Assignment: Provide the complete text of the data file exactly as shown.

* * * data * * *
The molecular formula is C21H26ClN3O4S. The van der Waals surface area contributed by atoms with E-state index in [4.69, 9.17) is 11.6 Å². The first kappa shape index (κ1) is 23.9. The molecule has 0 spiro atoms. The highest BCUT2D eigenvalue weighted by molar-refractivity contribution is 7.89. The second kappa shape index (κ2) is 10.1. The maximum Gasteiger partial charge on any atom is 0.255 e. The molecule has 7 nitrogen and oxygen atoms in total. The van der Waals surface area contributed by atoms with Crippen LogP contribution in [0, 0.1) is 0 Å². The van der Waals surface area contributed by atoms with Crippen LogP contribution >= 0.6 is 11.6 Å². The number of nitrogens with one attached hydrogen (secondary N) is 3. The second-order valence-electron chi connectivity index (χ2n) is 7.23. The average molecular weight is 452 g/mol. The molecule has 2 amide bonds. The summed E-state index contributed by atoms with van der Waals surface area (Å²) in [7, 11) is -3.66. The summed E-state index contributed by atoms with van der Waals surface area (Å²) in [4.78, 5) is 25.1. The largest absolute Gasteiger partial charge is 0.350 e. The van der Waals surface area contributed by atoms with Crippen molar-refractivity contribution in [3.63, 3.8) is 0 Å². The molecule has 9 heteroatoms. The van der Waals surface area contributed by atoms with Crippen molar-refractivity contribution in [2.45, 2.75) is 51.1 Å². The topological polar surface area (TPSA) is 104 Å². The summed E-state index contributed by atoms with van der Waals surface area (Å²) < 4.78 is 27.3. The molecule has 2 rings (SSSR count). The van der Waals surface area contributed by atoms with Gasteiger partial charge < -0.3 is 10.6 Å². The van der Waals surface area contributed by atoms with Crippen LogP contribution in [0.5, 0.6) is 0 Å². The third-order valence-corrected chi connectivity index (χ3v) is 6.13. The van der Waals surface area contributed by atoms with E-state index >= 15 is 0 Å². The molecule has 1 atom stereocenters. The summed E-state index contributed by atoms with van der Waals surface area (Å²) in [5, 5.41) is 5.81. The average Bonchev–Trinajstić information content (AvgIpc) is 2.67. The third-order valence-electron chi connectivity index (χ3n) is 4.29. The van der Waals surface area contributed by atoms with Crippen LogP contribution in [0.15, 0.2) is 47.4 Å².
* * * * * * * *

The molecular formula is C21H26ClN3O4S. The van der Waals surface area contributed by atoms with E-state index in [4.69, 9.17) is 11.6 Å². The first kappa shape index (κ1) is 23.9. The molecule has 0 spiro atoms. The highest BCUT2D eigenvalue weighted by molar-refractivity contribution is 7.89. The second kappa shape index (κ2) is 10.1. The maximum Gasteiger partial charge on any atom is 0.255 e. The molecule has 7 nitrogen and oxygen atoms in total. The van der Waals surface area contributed by atoms with Crippen LogP contribution in [0, 0.1) is 0 Å². The van der Waals surface area contributed by atoms with Crippen LogP contribution >= 0.6 is 11.6 Å². The number of nitrogens with one attached hydrogen (secondary N) is 3. The second-order valence-electron chi connectivity index (χ2n) is 7.23. The average molecular weight is 452 g/mol. The molecule has 2 amide bonds. The summed E-state index contributed by atoms with van der Waals surface area (Å²) in [7, 11) is -3.66. The summed E-state index contributed by atoms with van der Waals surface area (Å²) in [4.78, 5) is 25.1. The largest absolute Gasteiger partial charge is 0.350 e. The van der Waals surface area contributed by atoms with Crippen molar-refractivity contribution in [3.63, 3.8) is 0 Å². The molecule has 9 heteroatoms. The van der Waals surface area contributed by atoms with Crippen molar-refractivity contribution in [2.45, 2.75) is 51.1 Å². The topological polar surface area (TPSA) is 104 Å². The summed E-state index contributed by atoms with van der Waals surface area (Å²) < 4.78 is 27.3. The molecule has 2 rings (SSSR count). The van der Waals surface area contributed by atoms with Gasteiger partial charge < -0.3 is 10.6 Å². The van der Waals surface area contributed by atoms with Crippen LogP contribution in [0.5, 0.6) is 0 Å². The third-order valence-corrected chi connectivity index (χ3v) is 6.13. The van der Waals surface area contributed by atoms with E-state index >= 15 is 0 Å². The molecule has 1 atom stereocenters. The summed E-state index contributed by atoms with van der Waals surface area (Å²) in [5, 5.41) is 5.81. The average Bonchev–Trinajstić information content (AvgIpc) is 2.67. The third-order valence-electron chi connectivity index (χ3n) is 4.29. The van der Waals surface area contributed by atoms with Crippen LogP contribution in [0.15, 0.2) is 47.4 Å².